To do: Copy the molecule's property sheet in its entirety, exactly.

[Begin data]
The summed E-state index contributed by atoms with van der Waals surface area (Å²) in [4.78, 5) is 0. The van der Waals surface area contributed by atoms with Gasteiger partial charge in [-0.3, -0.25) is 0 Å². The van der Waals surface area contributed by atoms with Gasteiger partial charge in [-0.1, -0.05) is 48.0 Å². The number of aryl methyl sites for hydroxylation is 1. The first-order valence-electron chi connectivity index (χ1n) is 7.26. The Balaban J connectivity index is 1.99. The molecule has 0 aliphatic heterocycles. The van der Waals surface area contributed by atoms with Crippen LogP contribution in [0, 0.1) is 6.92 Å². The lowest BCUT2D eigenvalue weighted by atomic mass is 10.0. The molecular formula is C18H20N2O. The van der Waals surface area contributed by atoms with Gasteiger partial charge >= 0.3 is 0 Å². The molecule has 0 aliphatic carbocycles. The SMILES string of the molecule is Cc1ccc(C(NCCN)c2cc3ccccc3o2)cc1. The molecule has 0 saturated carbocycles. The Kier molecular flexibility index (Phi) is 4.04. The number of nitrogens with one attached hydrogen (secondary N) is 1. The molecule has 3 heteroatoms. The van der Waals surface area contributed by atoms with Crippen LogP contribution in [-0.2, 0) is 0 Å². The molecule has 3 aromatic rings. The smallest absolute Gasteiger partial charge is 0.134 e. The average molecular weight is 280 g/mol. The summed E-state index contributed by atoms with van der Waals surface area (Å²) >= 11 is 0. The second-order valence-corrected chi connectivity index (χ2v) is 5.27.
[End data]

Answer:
The summed E-state index contributed by atoms with van der Waals surface area (Å²) in [4.78, 5) is 0. The van der Waals surface area contributed by atoms with Gasteiger partial charge in [-0.3, -0.25) is 0 Å². The van der Waals surface area contributed by atoms with Gasteiger partial charge in [-0.1, -0.05) is 48.0 Å². The number of aryl methyl sites for hydroxylation is 1. The first-order valence-electron chi connectivity index (χ1n) is 7.26. The Balaban J connectivity index is 1.99. The molecule has 0 aliphatic heterocycles. The van der Waals surface area contributed by atoms with Crippen LogP contribution in [0, 0.1) is 6.92 Å². The lowest BCUT2D eigenvalue weighted by atomic mass is 10.0. The molecular formula is C18H20N2O. The van der Waals surface area contributed by atoms with Gasteiger partial charge >= 0.3 is 0 Å². The molecule has 0 aliphatic carbocycles. The SMILES string of the molecule is Cc1ccc(C(NCCN)c2cc3ccccc3o2)cc1. The molecule has 0 saturated carbocycles. The Kier molecular flexibility index (Phi) is 4.04. The number of nitrogens with one attached hydrogen (secondary N) is 1. The molecule has 3 heteroatoms. The van der Waals surface area contributed by atoms with Crippen LogP contribution in [-0.2, 0) is 0 Å². The molecule has 3 aromatic rings. The smallest absolute Gasteiger partial charge is 0.134 e. The average molecular weight is 280 g/mol. The summed E-state index contributed by atoms with van der Waals surface area (Å²) >= 11 is 0. The second-order valence-corrected chi connectivity index (χ2v) is 5.27.